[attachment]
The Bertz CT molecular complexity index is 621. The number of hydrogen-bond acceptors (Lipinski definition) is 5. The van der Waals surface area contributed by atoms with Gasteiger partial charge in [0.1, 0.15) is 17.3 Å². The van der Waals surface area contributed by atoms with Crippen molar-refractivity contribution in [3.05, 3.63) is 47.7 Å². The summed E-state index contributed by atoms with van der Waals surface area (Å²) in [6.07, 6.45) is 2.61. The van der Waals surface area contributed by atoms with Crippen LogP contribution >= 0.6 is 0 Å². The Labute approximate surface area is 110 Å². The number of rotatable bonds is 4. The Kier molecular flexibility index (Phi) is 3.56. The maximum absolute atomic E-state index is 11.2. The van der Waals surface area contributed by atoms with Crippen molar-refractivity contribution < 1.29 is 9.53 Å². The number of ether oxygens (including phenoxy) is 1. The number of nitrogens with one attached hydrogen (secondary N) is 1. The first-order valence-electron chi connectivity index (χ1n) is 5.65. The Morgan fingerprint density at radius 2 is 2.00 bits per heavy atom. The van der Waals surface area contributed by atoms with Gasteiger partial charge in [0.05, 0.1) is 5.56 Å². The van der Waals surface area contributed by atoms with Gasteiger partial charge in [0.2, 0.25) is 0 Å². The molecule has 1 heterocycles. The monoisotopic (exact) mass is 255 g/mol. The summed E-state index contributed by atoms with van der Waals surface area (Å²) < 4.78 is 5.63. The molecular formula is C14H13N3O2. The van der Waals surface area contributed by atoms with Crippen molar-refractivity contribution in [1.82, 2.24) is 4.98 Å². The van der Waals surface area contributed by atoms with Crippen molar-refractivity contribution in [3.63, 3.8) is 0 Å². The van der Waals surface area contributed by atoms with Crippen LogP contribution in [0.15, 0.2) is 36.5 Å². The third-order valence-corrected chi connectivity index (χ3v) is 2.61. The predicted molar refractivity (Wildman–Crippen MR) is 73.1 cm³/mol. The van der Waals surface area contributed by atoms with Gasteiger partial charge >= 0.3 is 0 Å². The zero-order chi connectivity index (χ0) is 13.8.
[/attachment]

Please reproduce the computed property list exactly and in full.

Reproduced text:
The Bertz CT molecular complexity index is 621. The number of hydrogen-bond acceptors (Lipinski definition) is 5. The van der Waals surface area contributed by atoms with Gasteiger partial charge in [0.1, 0.15) is 17.3 Å². The van der Waals surface area contributed by atoms with Crippen molar-refractivity contribution in [3.05, 3.63) is 47.7 Å². The summed E-state index contributed by atoms with van der Waals surface area (Å²) in [6.07, 6.45) is 2.61. The van der Waals surface area contributed by atoms with Crippen LogP contribution >= 0.6 is 0 Å². The Labute approximate surface area is 110 Å². The number of rotatable bonds is 4. The Kier molecular flexibility index (Phi) is 3.56. The maximum absolute atomic E-state index is 11.2. The van der Waals surface area contributed by atoms with Crippen molar-refractivity contribution < 1.29 is 9.53 Å². The number of ether oxygens (including phenoxy) is 1. The number of nitrogens with one attached hydrogen (secondary N) is 1. The first-order valence-electron chi connectivity index (χ1n) is 5.65. The Morgan fingerprint density at radius 2 is 2.00 bits per heavy atom. The van der Waals surface area contributed by atoms with Gasteiger partial charge in [0.05, 0.1) is 5.56 Å². The van der Waals surface area contributed by atoms with Gasteiger partial charge in [0.2, 0.25) is 0 Å². The molecule has 1 heterocycles. The monoisotopic (exact) mass is 255 g/mol. The summed E-state index contributed by atoms with van der Waals surface area (Å²) < 4.78 is 5.63. The molecular formula is C14H13N3O2. The van der Waals surface area contributed by atoms with Crippen molar-refractivity contribution in [1.82, 2.24) is 4.98 Å². The van der Waals surface area contributed by atoms with Crippen molar-refractivity contribution in [3.63, 3.8) is 0 Å². The van der Waals surface area contributed by atoms with Crippen LogP contribution in [0.15, 0.2) is 36.5 Å². The third-order valence-corrected chi connectivity index (χ3v) is 2.61. The predicted molar refractivity (Wildman–Crippen MR) is 73.1 cm³/mol. The van der Waals surface area contributed by atoms with Gasteiger partial charge >= 0.3 is 0 Å². The zero-order chi connectivity index (χ0) is 13.8.